X-Men '97: DeMayo, Winderbaum Talk Animated Series 30th Anniversary
Along with it being the greatest holiday of the year (yes, Halloween), today also marks another important milestone for millions of viewers around the world. Today marks the 30th anniversary of X-Men: The Animated Series, so who better to ask to share their feelings on the impact the influential animated series had on their lives than X-Men '97 writer & executive producer Beau DeMayo and Brad Winderbaum, head of streaming, television & animation for Marvel Studios. Here's a look at the highlights from the duo's conversation with Marvel.com.
"You can't overstate what the Lewalds and Larry Houston did with 'X-Men: The Animated Series.' Thirty years ago, this underdog cartoon did in real life what Professor X's students did in the comics: saved people," DeMayo explained. "I've always said I owe my life to the show, and many on 'X-Men '97' feel the same. The show just 'went there.' It didn't care that it was a cartoon. It knew that we all know what it feels like to be an outsider, to feel misunderstood, or like we don't belong. But 'X-Men: The Animated Series' showed us how anyone can use empathy, grace, and teamwork to build a family that can withstand whatever the world throws at them. And thirty years later, its message of hope remains as relevant as ever." Winderbaum added, "As a kid, 'X-Men: The Animated Series' was my gateway into comics, and now as a producer, it's amazing to see just how influential the show was. It is by far the most-referenced touchstone for filmmakers, writers, and directors who come in to work with us at Marvel Studios."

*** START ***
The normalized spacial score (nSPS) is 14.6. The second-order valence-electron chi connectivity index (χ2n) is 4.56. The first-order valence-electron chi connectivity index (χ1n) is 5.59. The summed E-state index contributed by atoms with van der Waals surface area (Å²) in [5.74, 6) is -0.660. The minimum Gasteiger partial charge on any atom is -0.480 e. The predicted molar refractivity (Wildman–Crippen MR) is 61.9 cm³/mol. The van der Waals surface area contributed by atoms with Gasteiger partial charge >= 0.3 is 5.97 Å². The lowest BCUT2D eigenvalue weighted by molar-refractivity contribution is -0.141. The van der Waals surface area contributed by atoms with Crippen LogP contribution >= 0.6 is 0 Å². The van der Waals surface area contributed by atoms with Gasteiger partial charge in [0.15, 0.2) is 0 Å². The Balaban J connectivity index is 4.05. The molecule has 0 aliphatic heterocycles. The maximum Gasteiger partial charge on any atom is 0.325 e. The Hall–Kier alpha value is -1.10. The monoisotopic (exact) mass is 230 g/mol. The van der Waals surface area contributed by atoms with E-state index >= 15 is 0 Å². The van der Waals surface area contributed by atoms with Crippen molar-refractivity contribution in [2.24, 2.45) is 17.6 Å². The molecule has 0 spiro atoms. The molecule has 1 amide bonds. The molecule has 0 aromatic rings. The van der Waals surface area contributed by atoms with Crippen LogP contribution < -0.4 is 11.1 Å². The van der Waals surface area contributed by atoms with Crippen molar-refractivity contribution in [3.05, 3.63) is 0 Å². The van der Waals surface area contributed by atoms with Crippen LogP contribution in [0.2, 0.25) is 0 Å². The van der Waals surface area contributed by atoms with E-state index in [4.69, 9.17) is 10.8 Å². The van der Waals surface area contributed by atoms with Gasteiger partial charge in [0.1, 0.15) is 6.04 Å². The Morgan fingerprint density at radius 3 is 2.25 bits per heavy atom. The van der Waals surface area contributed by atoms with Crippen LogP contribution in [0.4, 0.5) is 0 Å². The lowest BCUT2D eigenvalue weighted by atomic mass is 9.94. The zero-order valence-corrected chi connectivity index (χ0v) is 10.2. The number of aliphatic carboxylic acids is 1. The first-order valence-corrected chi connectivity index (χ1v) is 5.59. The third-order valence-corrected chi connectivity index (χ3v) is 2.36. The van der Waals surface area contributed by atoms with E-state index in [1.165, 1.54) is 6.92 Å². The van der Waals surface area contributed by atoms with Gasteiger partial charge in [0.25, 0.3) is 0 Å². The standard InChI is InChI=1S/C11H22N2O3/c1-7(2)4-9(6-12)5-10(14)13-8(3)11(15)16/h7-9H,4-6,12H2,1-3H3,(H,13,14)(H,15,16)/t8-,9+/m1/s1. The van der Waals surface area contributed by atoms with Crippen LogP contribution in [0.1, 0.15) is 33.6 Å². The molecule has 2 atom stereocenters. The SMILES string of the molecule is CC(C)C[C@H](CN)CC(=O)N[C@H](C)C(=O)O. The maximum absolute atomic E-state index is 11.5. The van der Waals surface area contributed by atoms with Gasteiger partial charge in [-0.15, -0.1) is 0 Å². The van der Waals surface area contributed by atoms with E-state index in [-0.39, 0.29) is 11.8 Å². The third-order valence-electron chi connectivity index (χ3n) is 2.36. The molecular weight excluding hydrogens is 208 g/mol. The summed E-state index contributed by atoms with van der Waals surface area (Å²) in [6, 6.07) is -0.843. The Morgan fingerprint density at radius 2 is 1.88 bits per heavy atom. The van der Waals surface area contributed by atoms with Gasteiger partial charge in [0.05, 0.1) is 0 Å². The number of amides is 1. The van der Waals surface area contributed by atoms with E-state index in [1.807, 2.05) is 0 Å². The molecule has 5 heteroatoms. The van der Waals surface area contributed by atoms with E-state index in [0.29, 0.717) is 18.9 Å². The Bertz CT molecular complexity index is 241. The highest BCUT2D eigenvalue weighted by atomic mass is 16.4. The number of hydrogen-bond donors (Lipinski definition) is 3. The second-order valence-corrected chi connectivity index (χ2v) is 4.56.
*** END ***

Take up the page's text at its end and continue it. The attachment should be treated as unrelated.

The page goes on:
Earlier this month, DeMayo fielded some questions on social media that included shedding some light on the upcoming animated series revival. With production first getting underway in Fall 2020 and a second season confirmed, DeMayo sees the animated series as a large part of his life "for the foreseeable future," along with two upcoming non-MCU feature projects. As for the series and how it will be received by a fanbase that's remained faithful to the series since it originally left our screens, DeMayo admitted that it's a concern but also that he's "not worried" because of the "amazing talent" that's working on the series.
DeMayo Only Wanted Fans Working on "X-Men '97": "My general rule was you had to be a fan. No questions," DeMayo explained. "I've been on [a] show, namely '[The] Witcher,' where some of the writers were not or actively disliked the books and games… even actively mocking the source material. It's a recipe for disaster and bad morale. Fandom as a litmus test checks egos and makes all the long nights worth it." As DeMayo sees it, "you have to respect the work before you're allowed to add to its legacy."
DeMayo Has "Mixed Feelings" on Rogue Controlling Her Powers: "I am aware that Rogue learned to control her powers, and I have mixed feelings on the shift. However, trust me when I say Rogue fans have plenty to be stoked about… in no small part due to [Supervising Producer] Charley Feldman being a massive advocate for her character."
With Magneto as the team leader, we learned during this past summer's San Diego Comic-Con (SDCC) that Sunspot, Cable, Bishop, and Nightcrawler were among the newest additions. In addition, even though the series isn't set to hit streaming screens until Fall 2023, a second season had already been given a green light.